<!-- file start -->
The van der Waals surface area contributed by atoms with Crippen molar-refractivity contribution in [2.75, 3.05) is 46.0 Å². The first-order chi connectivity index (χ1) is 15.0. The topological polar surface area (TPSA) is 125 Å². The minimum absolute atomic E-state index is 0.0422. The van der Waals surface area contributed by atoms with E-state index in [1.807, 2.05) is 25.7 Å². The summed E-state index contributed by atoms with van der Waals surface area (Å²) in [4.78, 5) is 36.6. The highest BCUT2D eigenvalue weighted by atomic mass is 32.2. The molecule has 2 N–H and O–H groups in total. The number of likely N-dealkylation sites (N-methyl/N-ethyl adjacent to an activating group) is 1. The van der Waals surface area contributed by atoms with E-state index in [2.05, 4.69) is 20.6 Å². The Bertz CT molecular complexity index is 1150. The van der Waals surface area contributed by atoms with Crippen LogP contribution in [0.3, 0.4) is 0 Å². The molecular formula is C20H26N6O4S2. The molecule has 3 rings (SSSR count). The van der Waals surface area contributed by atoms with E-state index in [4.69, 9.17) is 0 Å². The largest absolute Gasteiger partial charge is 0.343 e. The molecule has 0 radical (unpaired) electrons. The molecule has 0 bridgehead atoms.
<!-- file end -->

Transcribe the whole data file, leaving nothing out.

The van der Waals surface area contributed by atoms with Crippen molar-refractivity contribution in [2.75, 3.05) is 46.0 Å². The first-order chi connectivity index (χ1) is 15.0. The topological polar surface area (TPSA) is 125 Å². The minimum absolute atomic E-state index is 0.0422. The van der Waals surface area contributed by atoms with E-state index in [1.807, 2.05) is 25.7 Å². The summed E-state index contributed by atoms with van der Waals surface area (Å²) in [4.78, 5) is 36.6. The highest BCUT2D eigenvalue weighted by atomic mass is 32.2. The molecule has 2 N–H and O–H groups in total. The number of likely N-dealkylation sites (N-methyl/N-ethyl adjacent to an activating group) is 1. The van der Waals surface area contributed by atoms with E-state index in [2.05, 4.69) is 20.6 Å². The Bertz CT molecular complexity index is 1150. The van der Waals surface area contributed by atoms with Crippen LogP contribution in [0.3, 0.4) is 0 Å². The molecular formula is C20H26N6O4S2. The molecule has 3 rings (SSSR count). The van der Waals surface area contributed by atoms with E-state index in [4.69, 9.17) is 0 Å². The largest absolute Gasteiger partial charge is 0.343 e. The molecule has 0 radical (unpaired) electrons. The molecule has 0 bridgehead atoms.